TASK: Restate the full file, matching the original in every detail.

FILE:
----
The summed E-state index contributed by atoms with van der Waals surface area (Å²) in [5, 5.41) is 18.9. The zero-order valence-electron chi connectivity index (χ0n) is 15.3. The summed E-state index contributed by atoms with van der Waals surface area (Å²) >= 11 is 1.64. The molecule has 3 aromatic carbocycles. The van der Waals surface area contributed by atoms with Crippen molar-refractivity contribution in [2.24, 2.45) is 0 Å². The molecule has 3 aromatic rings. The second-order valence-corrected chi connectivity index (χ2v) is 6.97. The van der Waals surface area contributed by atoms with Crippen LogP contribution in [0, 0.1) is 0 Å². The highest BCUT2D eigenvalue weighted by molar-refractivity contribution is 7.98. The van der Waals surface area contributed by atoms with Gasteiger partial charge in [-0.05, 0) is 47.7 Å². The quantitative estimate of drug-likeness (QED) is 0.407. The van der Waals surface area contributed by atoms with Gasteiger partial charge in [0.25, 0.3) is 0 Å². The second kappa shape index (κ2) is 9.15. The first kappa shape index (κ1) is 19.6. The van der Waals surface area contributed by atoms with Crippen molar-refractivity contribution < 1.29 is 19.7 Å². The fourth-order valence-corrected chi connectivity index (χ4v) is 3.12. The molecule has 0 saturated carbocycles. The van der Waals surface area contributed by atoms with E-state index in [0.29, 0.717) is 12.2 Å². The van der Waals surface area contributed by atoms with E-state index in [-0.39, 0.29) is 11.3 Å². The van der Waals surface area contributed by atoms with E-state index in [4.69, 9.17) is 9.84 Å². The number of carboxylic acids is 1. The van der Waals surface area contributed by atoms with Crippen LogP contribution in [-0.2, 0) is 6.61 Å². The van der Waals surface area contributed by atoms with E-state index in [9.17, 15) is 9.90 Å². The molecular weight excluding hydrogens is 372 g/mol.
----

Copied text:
The summed E-state index contributed by atoms with van der Waals surface area (Å²) in [5, 5.41) is 18.9. The zero-order valence-electron chi connectivity index (χ0n) is 15.3. The summed E-state index contributed by atoms with van der Waals surface area (Å²) >= 11 is 1.64. The molecule has 3 aromatic carbocycles. The van der Waals surface area contributed by atoms with Crippen molar-refractivity contribution in [2.24, 2.45) is 0 Å². The molecule has 3 aromatic rings. The second-order valence-corrected chi connectivity index (χ2v) is 6.97. The van der Waals surface area contributed by atoms with Crippen LogP contribution in [0, 0.1) is 0 Å². The highest BCUT2D eigenvalue weighted by molar-refractivity contribution is 7.98. The van der Waals surface area contributed by atoms with Gasteiger partial charge in [-0.05, 0) is 47.7 Å². The quantitative estimate of drug-likeness (QED) is 0.407. The van der Waals surface area contributed by atoms with Gasteiger partial charge in [0.25, 0.3) is 0 Å². The second kappa shape index (κ2) is 9.15. The first kappa shape index (κ1) is 19.6. The van der Waals surface area contributed by atoms with Crippen molar-refractivity contribution < 1.29 is 19.7 Å². The fourth-order valence-corrected chi connectivity index (χ4v) is 3.12. The molecule has 0 saturated carbocycles. The van der Waals surface area contributed by atoms with E-state index in [0.29, 0.717) is 12.2 Å². The van der Waals surface area contributed by atoms with E-state index in [-0.39, 0.29) is 11.3 Å². The van der Waals surface area contributed by atoms with E-state index in [4.69, 9.17) is 9.84 Å². The number of carboxylic acids is 1. The van der Waals surface area contributed by atoms with Crippen LogP contribution in [-0.2, 0) is 6.61 Å². The van der Waals surface area contributed by atoms with E-state index in [9.17, 15) is 9.90 Å². The molecular weight excluding hydrogens is 372 g/mol.